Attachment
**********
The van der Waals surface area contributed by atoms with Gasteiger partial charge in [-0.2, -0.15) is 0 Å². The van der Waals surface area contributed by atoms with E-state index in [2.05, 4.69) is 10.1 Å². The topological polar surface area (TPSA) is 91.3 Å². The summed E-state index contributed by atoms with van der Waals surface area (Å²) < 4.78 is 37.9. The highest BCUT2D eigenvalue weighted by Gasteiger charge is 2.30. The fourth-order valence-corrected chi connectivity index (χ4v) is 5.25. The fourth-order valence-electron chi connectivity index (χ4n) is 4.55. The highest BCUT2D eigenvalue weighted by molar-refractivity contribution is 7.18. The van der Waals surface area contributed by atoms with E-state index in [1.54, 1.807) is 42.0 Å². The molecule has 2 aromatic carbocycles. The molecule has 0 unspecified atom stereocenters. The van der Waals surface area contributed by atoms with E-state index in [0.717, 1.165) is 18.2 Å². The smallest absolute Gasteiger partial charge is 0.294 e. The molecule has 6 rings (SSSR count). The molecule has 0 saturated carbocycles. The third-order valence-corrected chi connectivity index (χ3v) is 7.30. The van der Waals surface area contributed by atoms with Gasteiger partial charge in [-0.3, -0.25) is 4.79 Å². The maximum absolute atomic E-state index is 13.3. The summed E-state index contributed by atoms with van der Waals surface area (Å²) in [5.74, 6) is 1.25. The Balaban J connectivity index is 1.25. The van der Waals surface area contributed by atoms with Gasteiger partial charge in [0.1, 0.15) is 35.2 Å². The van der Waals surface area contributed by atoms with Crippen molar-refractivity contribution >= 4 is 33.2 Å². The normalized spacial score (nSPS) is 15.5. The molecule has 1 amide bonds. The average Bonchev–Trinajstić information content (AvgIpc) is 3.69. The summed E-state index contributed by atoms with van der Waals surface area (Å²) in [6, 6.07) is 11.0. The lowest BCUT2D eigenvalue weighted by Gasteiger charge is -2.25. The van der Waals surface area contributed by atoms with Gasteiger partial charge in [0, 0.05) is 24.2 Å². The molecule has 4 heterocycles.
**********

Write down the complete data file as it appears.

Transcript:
The van der Waals surface area contributed by atoms with Gasteiger partial charge in [-0.2, -0.15) is 0 Å². The van der Waals surface area contributed by atoms with E-state index in [2.05, 4.69) is 10.1 Å². The topological polar surface area (TPSA) is 91.3 Å². The summed E-state index contributed by atoms with van der Waals surface area (Å²) < 4.78 is 37.9. The highest BCUT2D eigenvalue weighted by Gasteiger charge is 2.30. The fourth-order valence-corrected chi connectivity index (χ4v) is 5.25. The fourth-order valence-electron chi connectivity index (χ4n) is 4.55. The highest BCUT2D eigenvalue weighted by molar-refractivity contribution is 7.18. The van der Waals surface area contributed by atoms with E-state index in [1.54, 1.807) is 42.0 Å². The molecule has 2 aromatic carbocycles. The molecule has 0 unspecified atom stereocenters. The van der Waals surface area contributed by atoms with E-state index in [0.717, 1.165) is 18.2 Å². The smallest absolute Gasteiger partial charge is 0.294 e. The molecule has 6 rings (SSSR count). The molecule has 0 saturated carbocycles. The third-order valence-corrected chi connectivity index (χ3v) is 7.30. The van der Waals surface area contributed by atoms with Gasteiger partial charge in [-0.3, -0.25) is 4.79 Å². The maximum absolute atomic E-state index is 13.3. The summed E-state index contributed by atoms with van der Waals surface area (Å²) in [5.74, 6) is 1.25. The Balaban J connectivity index is 1.25. The van der Waals surface area contributed by atoms with Gasteiger partial charge in [0.1, 0.15) is 35.2 Å². The van der Waals surface area contributed by atoms with Crippen molar-refractivity contribution >= 4 is 33.2 Å². The normalized spacial score (nSPS) is 15.5. The molecule has 1 amide bonds. The average Bonchev–Trinajstić information content (AvgIpc) is 3.69. The summed E-state index contributed by atoms with van der Waals surface area (Å²) in [6, 6.07) is 11.0. The lowest BCUT2D eigenvalue weighted by Gasteiger charge is -2.25. The van der Waals surface area contributed by atoms with Gasteiger partial charge in [0, 0.05) is 24.2 Å². The molecule has 4 heterocycles.